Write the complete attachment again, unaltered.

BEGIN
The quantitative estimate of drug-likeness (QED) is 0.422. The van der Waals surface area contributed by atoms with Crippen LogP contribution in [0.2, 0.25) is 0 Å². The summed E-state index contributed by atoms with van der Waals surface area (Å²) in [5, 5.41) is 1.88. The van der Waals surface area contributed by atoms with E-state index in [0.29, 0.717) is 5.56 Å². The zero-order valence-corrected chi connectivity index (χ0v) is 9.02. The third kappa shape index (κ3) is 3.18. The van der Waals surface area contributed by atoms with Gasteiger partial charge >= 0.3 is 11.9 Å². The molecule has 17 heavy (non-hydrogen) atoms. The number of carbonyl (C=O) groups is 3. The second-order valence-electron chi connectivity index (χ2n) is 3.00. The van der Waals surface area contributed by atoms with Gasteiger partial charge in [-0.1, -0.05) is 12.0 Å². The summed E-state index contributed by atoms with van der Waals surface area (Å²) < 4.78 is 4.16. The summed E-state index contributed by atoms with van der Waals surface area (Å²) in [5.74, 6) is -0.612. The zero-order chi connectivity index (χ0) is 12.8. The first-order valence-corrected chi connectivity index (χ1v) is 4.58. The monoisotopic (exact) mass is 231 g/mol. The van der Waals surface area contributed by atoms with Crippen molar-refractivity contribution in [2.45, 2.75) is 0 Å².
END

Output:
The quantitative estimate of drug-likeness (QED) is 0.422. The van der Waals surface area contributed by atoms with Crippen LogP contribution in [0.2, 0.25) is 0 Å². The summed E-state index contributed by atoms with van der Waals surface area (Å²) in [5, 5.41) is 1.88. The van der Waals surface area contributed by atoms with E-state index in [0.29, 0.717) is 5.56 Å². The zero-order valence-corrected chi connectivity index (χ0v) is 9.02. The third kappa shape index (κ3) is 3.18. The van der Waals surface area contributed by atoms with Gasteiger partial charge >= 0.3 is 11.9 Å². The molecule has 17 heavy (non-hydrogen) atoms. The number of carbonyl (C=O) groups is 3. The second-order valence-electron chi connectivity index (χ2n) is 3.00. The van der Waals surface area contributed by atoms with Gasteiger partial charge in [-0.1, -0.05) is 12.0 Å². The summed E-state index contributed by atoms with van der Waals surface area (Å²) < 4.78 is 4.16. The summed E-state index contributed by atoms with van der Waals surface area (Å²) in [5.74, 6) is -0.612. The zero-order chi connectivity index (χ0) is 12.8. The first-order valence-corrected chi connectivity index (χ1v) is 4.58. The monoisotopic (exact) mass is 231 g/mol. The van der Waals surface area contributed by atoms with Crippen molar-refractivity contribution in [2.45, 2.75) is 0 Å².